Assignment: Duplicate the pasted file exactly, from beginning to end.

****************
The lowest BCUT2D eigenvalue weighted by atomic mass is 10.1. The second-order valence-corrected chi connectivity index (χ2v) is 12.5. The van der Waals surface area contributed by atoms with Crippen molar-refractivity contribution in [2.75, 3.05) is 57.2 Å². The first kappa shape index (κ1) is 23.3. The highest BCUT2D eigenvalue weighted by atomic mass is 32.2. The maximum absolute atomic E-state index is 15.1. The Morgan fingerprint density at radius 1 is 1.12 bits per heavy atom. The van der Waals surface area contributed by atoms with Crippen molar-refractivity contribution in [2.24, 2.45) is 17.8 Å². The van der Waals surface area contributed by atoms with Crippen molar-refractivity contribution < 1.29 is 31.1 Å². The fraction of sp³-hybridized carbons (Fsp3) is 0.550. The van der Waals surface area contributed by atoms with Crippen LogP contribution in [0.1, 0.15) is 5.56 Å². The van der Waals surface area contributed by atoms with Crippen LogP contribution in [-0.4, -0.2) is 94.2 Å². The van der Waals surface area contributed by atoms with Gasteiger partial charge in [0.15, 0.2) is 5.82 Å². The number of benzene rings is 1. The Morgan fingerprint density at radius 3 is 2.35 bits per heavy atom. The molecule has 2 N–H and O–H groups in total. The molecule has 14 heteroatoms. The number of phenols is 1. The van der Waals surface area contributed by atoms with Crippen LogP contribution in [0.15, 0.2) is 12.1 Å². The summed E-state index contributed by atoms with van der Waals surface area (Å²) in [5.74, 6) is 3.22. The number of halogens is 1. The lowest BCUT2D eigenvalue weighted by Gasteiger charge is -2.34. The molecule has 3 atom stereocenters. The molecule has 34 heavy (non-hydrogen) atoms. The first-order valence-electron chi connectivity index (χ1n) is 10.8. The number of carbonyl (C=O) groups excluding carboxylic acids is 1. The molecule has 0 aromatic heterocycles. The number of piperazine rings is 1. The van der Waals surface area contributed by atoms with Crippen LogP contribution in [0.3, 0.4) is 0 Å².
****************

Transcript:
The lowest BCUT2D eigenvalue weighted by atomic mass is 10.1. The second-order valence-corrected chi connectivity index (χ2v) is 12.5. The van der Waals surface area contributed by atoms with Crippen molar-refractivity contribution in [2.75, 3.05) is 57.2 Å². The first kappa shape index (κ1) is 23.3. The highest BCUT2D eigenvalue weighted by atomic mass is 32.2. The maximum absolute atomic E-state index is 15.1. The Morgan fingerprint density at radius 1 is 1.12 bits per heavy atom. The van der Waals surface area contributed by atoms with Crippen molar-refractivity contribution in [2.24, 2.45) is 17.8 Å². The van der Waals surface area contributed by atoms with Crippen molar-refractivity contribution < 1.29 is 31.1 Å². The fraction of sp³-hybridized carbons (Fsp3) is 0.550. The van der Waals surface area contributed by atoms with Crippen LogP contribution in [0.1, 0.15) is 5.56 Å². The van der Waals surface area contributed by atoms with Crippen LogP contribution in [-0.4, -0.2) is 94.2 Å². The van der Waals surface area contributed by atoms with Gasteiger partial charge in [0.15, 0.2) is 5.82 Å². The number of benzene rings is 1. The Morgan fingerprint density at radius 3 is 2.35 bits per heavy atom. The molecule has 2 N–H and O–H groups in total. The molecule has 14 heteroatoms. The number of phenols is 1. The van der Waals surface area contributed by atoms with Crippen LogP contribution in [0.15, 0.2) is 12.1 Å². The summed E-state index contributed by atoms with van der Waals surface area (Å²) in [5.74, 6) is 3.22. The number of halogens is 1. The lowest BCUT2D eigenvalue weighted by Gasteiger charge is -2.34. The molecule has 3 atom stereocenters. The molecule has 34 heavy (non-hydrogen) atoms. The first-order valence-electron chi connectivity index (χ1n) is 10.8. The number of carbonyl (C=O) groups excluding carboxylic acids is 1. The molecule has 0 aromatic heterocycles. The number of piperazine rings is 1. The van der Waals surface area contributed by atoms with Crippen LogP contribution in [0.3, 0.4) is 0 Å².